2. Groundwater recharge dynamics in unsaturated fractured chalk: a case study

    Science.gov (United States)

    Cherubini, Claudia; Pastore, Nicola; Giasi, Concetta I.; Allegretti, Nicolaetta M.

    2016-04-01

    The heterogeneity of the unsaturated zone controls its hydraulic response to rainfall and the extent to which pollutants are delayed or attenuated before reaching groundwater. It plays therefore a very important role in the recharge of aquifers and the transfer of pollutants because of the presence of temporary storage zones and preferential flows. A better knowledge of the physical processes in the unsaturated zone would allow an improved assessment of the natural recharge in a heterogeneous aquifer and of its vulnerability to surface-applied pollution. The case study regards the role of the thick unsaturated zone of the Cretaceous chalk aquifer in Picardy (North of France) that controls the hydraulic response to rainfall. In the North Paris Basin, much of the recharge must pass through a regional chalk bed that is composed of a porous matrix with embedded fractures. Different types of conceptual models have been formulated to explain infiltration and recharge processes in the unsaturated fractured rock. The present study analyses the episodic recharge in fractured Chalk aquifer using the kinematic diffusion theory to predict water table fluctuation in response to rainfall. From an analysis of the data, there is the evidence of 1) a seasonal behavior characterized by a constant increase in the water level during the winter/spring period and a recession period, 2) a series of episodic behaviors during the summer/autumn. Kinematic diffusion models are useful for predict preferential fluxes and dynamic conditions. The presented approach conceptualizes the unsaturated flow as a combination of 1) diffusive flow refers to the idealized portion of the pore space of the medium within the flow rate is driven essentially by local gradient of potential; 2) preferential flow by which water moves across macroscopic distances through conduits of macropore length.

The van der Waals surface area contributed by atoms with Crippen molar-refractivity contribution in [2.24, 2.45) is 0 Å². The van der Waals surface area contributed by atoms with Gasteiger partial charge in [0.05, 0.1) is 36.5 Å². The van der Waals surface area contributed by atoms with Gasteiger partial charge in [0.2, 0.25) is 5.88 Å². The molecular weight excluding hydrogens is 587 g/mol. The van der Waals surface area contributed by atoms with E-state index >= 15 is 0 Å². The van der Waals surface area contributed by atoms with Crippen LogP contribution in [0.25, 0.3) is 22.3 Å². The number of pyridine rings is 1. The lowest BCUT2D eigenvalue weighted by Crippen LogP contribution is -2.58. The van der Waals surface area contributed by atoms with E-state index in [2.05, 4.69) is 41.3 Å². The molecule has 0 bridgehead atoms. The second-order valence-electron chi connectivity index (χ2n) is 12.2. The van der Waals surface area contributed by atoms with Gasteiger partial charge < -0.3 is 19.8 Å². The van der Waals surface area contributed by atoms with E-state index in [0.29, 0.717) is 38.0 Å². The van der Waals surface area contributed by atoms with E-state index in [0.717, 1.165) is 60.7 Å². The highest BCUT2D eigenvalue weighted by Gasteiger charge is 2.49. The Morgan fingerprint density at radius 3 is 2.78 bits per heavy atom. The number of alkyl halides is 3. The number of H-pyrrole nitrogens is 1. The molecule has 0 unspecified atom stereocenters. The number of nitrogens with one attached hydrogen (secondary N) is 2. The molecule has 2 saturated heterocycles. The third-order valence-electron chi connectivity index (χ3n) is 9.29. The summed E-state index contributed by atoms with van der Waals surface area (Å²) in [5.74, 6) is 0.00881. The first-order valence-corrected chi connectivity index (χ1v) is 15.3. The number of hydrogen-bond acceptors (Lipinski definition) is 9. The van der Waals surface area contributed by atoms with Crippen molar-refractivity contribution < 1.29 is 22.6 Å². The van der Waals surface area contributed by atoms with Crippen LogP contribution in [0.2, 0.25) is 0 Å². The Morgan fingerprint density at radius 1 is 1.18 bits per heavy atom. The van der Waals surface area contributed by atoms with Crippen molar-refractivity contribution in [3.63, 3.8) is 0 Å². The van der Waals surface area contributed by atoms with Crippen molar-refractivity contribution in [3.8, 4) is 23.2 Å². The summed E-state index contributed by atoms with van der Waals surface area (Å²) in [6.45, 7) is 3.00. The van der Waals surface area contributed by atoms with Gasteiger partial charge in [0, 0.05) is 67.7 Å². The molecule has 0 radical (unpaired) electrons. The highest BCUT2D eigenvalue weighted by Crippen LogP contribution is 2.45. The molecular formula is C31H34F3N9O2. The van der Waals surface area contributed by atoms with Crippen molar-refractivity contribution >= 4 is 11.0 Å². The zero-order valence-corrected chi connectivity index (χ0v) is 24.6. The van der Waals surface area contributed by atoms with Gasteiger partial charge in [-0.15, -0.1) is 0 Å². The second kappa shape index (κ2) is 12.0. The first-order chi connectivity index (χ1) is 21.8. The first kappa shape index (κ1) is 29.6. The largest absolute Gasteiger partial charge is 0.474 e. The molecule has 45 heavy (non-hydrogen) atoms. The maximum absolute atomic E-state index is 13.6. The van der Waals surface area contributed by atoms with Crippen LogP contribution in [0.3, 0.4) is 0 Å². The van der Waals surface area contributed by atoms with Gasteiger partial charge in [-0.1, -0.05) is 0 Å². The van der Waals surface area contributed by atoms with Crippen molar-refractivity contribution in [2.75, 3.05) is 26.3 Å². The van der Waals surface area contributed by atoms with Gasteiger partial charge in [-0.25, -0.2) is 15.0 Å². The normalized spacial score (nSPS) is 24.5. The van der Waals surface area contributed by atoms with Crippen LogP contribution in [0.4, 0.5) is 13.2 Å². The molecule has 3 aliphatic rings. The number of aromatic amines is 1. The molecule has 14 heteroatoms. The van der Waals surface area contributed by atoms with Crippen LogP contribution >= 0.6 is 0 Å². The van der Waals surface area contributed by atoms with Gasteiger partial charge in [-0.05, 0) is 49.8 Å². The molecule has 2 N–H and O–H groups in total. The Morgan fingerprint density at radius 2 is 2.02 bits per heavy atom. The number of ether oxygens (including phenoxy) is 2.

3. Silt and gas accumulation beneath an artificial recharge spreading basin, Southwestern Utah, U.S.A.

    Science.gov (United States)

    Heilweil, V.M.; Solomon, D.K.; Ortiz, G.

    2009-01-01